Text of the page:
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MN2020 - Progressive Leadership Reduces Taxes for Most Minnesotans
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Progressive Leadership Reduces Taxes for Most Minnesotans

July 07, 2014 By Jeff Van Wychen, Fellow and Director of Tax Policy & Analysis

For over a year now, Minnesota conservatives have been complaining about the tax increases enacted under progressive control of state government. However, an analysis of new information produced by non-partisan staff at the Minnesota Department of Revenue (DOR) indicates that taxes will decline for most Minnesotans as a result of the 2013 and 2014 tax acts passed by the progressive legislature and signed into law by Governor Dayton.

DOR’s 2013 Minnesota Tax Incidence Study provides the baseline of what projected state and local taxes in Minnesota would have been in 2015 if the 2013 and 2014 tax acts (specifically, chapter 143 passed in May 2013, chapter 150 passed in March 2014, and chapter 308 passed in May 2014) had never been enacted. Last month, DOR released an updated tax analysis which incorporates the impact of these three tax acts. By comparing these two analyses, we can assess the state and local tax changes resulting from the 2013 and 2014 acts.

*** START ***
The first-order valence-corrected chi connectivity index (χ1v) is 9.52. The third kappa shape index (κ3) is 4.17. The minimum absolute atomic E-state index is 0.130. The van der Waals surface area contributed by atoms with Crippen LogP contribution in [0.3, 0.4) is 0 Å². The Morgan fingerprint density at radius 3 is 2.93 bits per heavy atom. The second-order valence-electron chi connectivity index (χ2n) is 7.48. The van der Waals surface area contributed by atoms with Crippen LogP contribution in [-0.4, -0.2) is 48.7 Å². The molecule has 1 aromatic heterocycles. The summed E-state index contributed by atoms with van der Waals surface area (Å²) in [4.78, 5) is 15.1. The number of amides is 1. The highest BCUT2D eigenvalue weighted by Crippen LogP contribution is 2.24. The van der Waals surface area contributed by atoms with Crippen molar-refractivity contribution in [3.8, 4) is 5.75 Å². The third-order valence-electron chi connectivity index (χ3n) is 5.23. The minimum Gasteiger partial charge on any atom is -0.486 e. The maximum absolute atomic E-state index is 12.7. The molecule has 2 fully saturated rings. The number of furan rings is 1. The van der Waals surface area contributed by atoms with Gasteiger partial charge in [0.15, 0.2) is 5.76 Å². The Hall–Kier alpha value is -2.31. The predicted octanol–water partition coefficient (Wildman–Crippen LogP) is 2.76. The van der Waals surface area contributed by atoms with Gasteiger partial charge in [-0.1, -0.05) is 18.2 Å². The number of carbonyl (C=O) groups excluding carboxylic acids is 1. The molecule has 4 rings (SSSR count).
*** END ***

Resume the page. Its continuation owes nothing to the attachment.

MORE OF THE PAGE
The tax incidence analyses prepared by DOR breaks Minnesota taxpayers into ten equally sized groups or “deciles” ordered by income, with the first decile consisting of the lowest income households and the tenth decile consisting of the highest income households. In addition, the tenth decile is further broken down into three parts, consisting of the “next 5%” (i.e., the bottom half of the tenth decile), the “next 4%,” and the “top 1%.” The income ranges associated with each of these groups based on projected tax year 2015 data is shown below.

DOR data shows that taxes will decline across the entire middle portion of Minnesota’s income spectrum as a result of progressive tax legislation passed in 2013 and 2014. State and local taxes in the fourth through ninth deciles, covering households with annual incomes ranging from $26,398 to $146,400, will decline collectively by 0.8 percent. The reductions range from a modest 0.2 percent in the fourth and ninth deciles to 1.4 percent in the fifth decile. Taxes in the lower half of the tenth decile, covering incomes from $146,401 to $202,407, are expected to remain flat.

Taxes are projected to increase at both the low and high ends of the income distribution. Taxes are expected to increase collectively by 1.7 percent in the first through third deciles covering households with incomes below $26,398, peaking at a 3.2 percent increase in the first decile. The largest tax increases are in the top half of the tenth decile consisting of households with incomes in excess of $202,407, with the top 1% seeing a total tax increase of 12.1 percent; tax increases in this income range are driven primarily by the 2013 income tax increase directed at high income households.